Drug overdose is the leading cause of unintentional injury-associated death in the United States. In 2017, according to the Centers for Disease Control and Prevention (CDC), prescription opioids were involved in 17,029 deaths or 24.2 percent of all fatal drug overdoses.
The CDC also cites higher rates of opioid-related deaths in rural areas. To address the ongoing health crisis, the U.S. Department of Health & Human Services (HHS), in partnership with the Health Resources and Services Administration (HRSA), has awarded grants to address prevention strategies and patient access to opioid treatment in rural communities.
Four rural communities in Colorado are receiving grants, including a $200,000 planning grant awarded to the Community Opioid Treatment Strategy (COTS) coalition in the Roaring Fork Valley. A plan of action is being developed by individuals representing a coalition of some 20 local partner organizations.
Jarid Rollins, LCSW, from MidValley Family Practice in Basalt, wrote the grant application and is the COTS program director. He said bringing together the community partners, who form the COTS coalition, was an essential part of the process. According to Rollins, a successful and comprehensive opioid strategy will address the areas of prevention, treatment, and recovery.
The first COTS coalition meeting, held in July, had representation from over 20 local organizations. The group will set priorities and strategies on how the Roaring Fork Valley can protect its citizens from opioid and substance abuse.
Statistics from the Colorado Department of Public Health and Environment, Garfield County has the second lowest opioid-related death rate in the state.
The Roaring Fork Valley’s opioid addiction statistics, as Rollins explains, “are less than the national average, compared to like Kentucky, or some other places.” He adds, “Though that doesn’t take away from these personal stories that I hear now, weekly, from people that I’ve been talking to, as part of this grant.”
Freedom Center, a Glenwood Springs-based nonprofit whose programs help mothers and their families who are battling addiction, is part of the COTS coalition.
Mandy Owensby, Freedom Center board president and co-founder, says one of the first tasks for the COTS coalition was identifying community needs. She says, “We identified that there wasn’t enough sober living, that there was a need for peer support work with families that were having addiction crises, and helping them find access to services.” Another need she identifies is a lack of education about some of the underlying causes of addiction, and the social stigma around it.
Delfina Huergo is a Licensed Professional Counselor, LPC, with a private practice in Basalt. She is also a bilingual counselor with A Way Out, a non-profit that provides support to people in the Roaring Fork Valley dealing with addiction issues.
“As far as I know, there’s very few, if any, treatment centers that provide services in Spanish in the whole country,” she said, explaining that there a cultural norms, within the Latino community, which make speaking out about substance use difficult, by saying “It’s a really silent issue for the Hispanic community; it’s generations that have been struggling with it.”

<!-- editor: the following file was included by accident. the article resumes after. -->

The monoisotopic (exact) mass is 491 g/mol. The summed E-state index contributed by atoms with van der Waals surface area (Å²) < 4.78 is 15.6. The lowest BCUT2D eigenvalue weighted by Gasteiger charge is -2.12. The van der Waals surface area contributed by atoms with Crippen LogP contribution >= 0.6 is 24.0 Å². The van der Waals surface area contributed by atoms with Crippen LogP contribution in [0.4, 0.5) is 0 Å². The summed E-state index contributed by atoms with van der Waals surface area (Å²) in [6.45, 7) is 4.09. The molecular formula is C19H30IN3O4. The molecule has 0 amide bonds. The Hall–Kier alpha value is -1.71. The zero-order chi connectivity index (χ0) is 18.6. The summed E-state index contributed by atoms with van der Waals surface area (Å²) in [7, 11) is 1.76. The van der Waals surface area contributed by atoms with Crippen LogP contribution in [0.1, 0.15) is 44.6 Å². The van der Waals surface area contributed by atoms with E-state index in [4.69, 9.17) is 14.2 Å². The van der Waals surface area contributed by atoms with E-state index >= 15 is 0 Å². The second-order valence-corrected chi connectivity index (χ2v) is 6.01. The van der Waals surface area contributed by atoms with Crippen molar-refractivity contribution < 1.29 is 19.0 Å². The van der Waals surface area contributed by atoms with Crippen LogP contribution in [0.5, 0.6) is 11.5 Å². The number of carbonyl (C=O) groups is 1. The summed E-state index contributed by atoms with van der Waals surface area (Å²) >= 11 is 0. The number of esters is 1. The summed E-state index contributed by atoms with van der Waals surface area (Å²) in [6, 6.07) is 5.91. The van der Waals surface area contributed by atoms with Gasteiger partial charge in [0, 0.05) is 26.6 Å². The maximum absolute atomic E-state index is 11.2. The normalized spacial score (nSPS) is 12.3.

Asked what she would like to bring to the table, she said, “I want to have a voice for the Latino community in this Valley, so people can start connecting and know that there is a safe place for them to seek help, to seek support in their language, and with cultural awareness, as well as being trauma-informed.”
Another COTS participant is Jaywalker Lodge, the Carbondale-based rehabilitation center which provides relapse treatment and transitional sober living programs for adult men. Griffin Jarzombek is program supervisor for Jaywalker’s outpatient and sober living programs,
Jarzombek says there is a relationship between addiction and the burden placed upon a community’s legal system. He notes that “when someone is in full-blown addiction, they really can’t sustain it without partaking in some type of illegal activity.” He has spoken with law enforcement officers, from Glenwood Springs to Aspen, who see themselves as the last line of defense between those with addiction issues and the communities they serve.
Jarzombek explains, “It’s a frustration for them; it’s frustrating for us being people in recovery and people in addiction treatment.” He adds that “without the help of a real medical detox in the Valley, what ends up happening is all the people who are getting DUIs, and committing crimes that are related to substance abuse are ending up in the laps of the legal system, the officers, and the courts. And a lot of that is opioid-related and alcohol-related.”
The next step, after completion of the planning grant, will be to apply for an implementation grant. Rollins “I believe that a strong application will demonstrate that the coalition together developed the plan and that it has the potential to meet the needs of the many, not the few.”
The COTS coalition is determining the need for prevention, treatment, and recovery resources in the Roaring Fork Valley. They are seeking input from individuals in recovery, their family members, and interested community members. To facilitate that process, the first community meeting of COTS will be held Wednesday, Aug. 28, from 6 p.m. – 8 p.m. at the Carbondale Branch Library. The public is encouraged to attend.